• Genetic analyses. The advancement of DNA techniques has offered researchers the opportunity to identify new species even when they are morphologically similar to another species and live in the same area. These species are also called cryptic species. DNA barcoding has become the most common technique to detect new species (Hebert et al. 2003). Through this technique, DNA is extracted from specimens that can be collected from the field, from museums, zoos, or other sources. A region of this DNA is then isolated. This region is commonly a 648 base-pair region in the mitochondrial cytochrome c oxidase 1 gene (“CO1”), located in the mitochondrial DNA, which has a mutation rate that is slow enough to be identical within the same species but fast enough to be different between species. The use of this DNA region to identify new species has been shown to be effective for many animal groups, such as birds, fish, butterflies, but not for plants, for which two DNA regions in the chloroplast are used instead. Once this region is isolated, its copies are replicated and sequenced. The sequence is then compared to the sequences of known species contained in the Barcode of Life Data Systems (BOLD) to understand whether the species is already known or is a new species (Fig. 2). Recently, barcode analysis has be used to identify a new gibbon species Hoolock tianxing (common name: skywalker hoolock gibbon), which is distributed on the east of Irrawaddy-Nmai Hka Rivers in China and had been previously considered to be the same species as H. leuconedys (Fan et al. 2017). Although researchers had suspected that the two species were different, due to differences in morphology and vocalization patterns, only genetic analyses confirmed that the two were actually distinct species.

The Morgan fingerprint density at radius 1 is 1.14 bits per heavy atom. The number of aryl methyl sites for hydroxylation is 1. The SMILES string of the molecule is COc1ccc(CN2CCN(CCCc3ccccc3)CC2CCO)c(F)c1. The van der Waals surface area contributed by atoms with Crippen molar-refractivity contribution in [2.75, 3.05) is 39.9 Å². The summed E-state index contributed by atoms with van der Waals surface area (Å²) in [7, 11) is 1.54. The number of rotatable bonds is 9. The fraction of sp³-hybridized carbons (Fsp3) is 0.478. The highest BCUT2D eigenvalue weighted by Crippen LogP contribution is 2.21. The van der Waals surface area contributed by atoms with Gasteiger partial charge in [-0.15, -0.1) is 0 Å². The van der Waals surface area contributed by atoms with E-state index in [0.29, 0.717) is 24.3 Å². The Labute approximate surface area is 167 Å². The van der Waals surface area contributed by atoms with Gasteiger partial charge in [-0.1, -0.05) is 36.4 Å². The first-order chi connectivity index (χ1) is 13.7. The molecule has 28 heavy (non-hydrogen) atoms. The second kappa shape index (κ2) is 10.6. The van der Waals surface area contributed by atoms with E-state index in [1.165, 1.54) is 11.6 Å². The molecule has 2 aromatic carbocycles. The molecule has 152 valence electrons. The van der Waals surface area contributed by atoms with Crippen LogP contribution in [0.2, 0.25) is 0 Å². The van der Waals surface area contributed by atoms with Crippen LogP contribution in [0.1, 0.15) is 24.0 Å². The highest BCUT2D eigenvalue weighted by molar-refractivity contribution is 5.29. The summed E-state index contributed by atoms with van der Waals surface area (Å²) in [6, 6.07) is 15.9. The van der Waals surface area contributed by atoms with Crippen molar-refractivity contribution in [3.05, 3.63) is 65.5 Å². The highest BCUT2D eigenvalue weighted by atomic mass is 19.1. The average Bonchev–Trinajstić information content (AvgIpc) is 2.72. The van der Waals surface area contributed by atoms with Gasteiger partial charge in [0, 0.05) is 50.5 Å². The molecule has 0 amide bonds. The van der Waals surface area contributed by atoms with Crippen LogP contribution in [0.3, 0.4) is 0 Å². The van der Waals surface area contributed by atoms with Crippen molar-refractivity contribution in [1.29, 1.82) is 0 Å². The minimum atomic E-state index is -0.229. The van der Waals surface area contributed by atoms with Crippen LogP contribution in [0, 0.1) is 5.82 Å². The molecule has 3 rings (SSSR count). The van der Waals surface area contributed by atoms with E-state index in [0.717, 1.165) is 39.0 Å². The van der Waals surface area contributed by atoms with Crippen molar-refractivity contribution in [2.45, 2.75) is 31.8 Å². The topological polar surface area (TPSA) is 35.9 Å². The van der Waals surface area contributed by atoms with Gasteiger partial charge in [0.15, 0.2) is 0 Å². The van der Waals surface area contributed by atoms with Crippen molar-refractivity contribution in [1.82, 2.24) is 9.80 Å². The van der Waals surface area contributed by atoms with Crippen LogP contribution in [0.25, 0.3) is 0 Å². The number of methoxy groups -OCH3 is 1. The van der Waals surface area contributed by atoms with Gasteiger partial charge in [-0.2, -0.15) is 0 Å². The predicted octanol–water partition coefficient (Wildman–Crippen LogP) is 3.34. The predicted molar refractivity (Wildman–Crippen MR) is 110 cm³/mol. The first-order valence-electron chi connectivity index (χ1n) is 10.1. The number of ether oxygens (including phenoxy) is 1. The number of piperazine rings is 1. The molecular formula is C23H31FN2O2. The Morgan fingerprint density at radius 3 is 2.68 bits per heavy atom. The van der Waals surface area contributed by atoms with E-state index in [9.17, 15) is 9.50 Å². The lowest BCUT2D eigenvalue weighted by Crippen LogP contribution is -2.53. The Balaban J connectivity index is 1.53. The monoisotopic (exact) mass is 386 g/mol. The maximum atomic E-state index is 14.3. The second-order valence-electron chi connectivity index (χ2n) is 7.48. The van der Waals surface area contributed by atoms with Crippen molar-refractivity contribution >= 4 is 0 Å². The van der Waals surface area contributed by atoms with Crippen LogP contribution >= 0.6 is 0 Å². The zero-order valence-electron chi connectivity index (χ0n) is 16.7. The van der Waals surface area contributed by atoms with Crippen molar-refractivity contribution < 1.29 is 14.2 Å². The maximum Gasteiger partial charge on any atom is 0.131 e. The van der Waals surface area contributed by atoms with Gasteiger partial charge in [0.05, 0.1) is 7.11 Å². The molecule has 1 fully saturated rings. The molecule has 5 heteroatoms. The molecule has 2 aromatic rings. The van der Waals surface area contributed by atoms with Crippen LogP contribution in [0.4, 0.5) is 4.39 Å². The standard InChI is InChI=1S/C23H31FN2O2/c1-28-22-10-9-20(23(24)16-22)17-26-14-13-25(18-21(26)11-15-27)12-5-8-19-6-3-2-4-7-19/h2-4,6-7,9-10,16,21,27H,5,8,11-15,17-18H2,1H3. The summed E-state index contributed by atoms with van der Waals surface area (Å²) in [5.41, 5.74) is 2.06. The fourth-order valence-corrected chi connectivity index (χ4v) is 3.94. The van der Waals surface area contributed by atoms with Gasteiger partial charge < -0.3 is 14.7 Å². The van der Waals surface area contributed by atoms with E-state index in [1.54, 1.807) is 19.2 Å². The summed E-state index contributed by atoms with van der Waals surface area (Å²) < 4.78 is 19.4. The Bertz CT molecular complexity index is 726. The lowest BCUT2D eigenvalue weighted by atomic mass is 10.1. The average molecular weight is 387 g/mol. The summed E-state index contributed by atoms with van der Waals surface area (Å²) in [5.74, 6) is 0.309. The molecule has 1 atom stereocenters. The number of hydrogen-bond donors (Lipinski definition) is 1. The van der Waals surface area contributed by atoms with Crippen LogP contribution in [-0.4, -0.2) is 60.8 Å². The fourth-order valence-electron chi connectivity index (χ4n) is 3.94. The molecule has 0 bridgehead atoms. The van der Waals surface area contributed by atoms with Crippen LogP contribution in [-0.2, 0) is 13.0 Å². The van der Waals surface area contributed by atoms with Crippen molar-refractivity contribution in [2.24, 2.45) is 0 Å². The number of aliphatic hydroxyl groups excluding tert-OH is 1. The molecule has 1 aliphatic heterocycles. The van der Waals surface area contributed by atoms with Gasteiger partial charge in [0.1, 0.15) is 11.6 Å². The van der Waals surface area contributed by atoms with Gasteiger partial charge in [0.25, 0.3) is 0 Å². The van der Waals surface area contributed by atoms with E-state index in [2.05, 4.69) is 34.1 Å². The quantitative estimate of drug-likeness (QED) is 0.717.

Fig. 2

Basic workflow for generating DNA barcodes (Image courtesy: Kris Jett; © International Barcode of Life)

Conclusion: The Importance of Taxonomy for Conservation

Taxonomy provides an important tool for the conservation of the species. The International Union for the Conservation of Nature (IUCN) is an organization that monitors the conservation status of the organisms, and in its Red List of Threatened Species, it classifies the species extinction risk into (1) Least Concern, (2) Near-Threatened, (3) Threatened (divided into Vulnerable, Endangered, and Critically Endangered), and (4) Extinct. By March 2014, among the 71,576 terrestrial and freshwater species assessed, 860 were classified as extinct or extinct in the wild, 21,286 were categorized as threatened, and 4286 were deemed critically endangered. Of the 6041 marine species for which we have enough data to assess their extinction risk, 16% were classified as threatened and 9% as near-threatened. Although the extinction of a species is a natural phenomenon that occurs at a rate of one to five species per year, the most recent estimates suggest that the current rate of extinction is 1000–10000 times higher and is largely human-driven (Pimm et al. 2014). Out of an estimated 8.7 (± 1.3) million of eukaryotic species, only about 1.2 million species have been catalogued, leaving a total of 86% species on Earth and 91% of species in the ocean still undiscovered (Mora et al. 2011). With the high extinction rate that species face, many species disappear before they are discovered. In this context, identifying new species is key for their protection before they become extinct. Assigning the rank of “species” to a population is, thus, important both because it gives them legal protection and because it increases the awareness that the population is indeed unique (Zachos 2016).


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Copyright information

© Springer International Publishing AG 2017

Authors and Affiliations

  1. 1.Department of Population Health and Reproduction, School of Veterinary MedicineUniversity of CaliforniaDavisUSA

Section editors and affiliations

  • Annika Paukner
    • 1
  1. 1.Laboratory of Comparative EthologyEunice Kennedy Shriver National Institute of Child Health and Human DevelopmentPoolesvilleUSA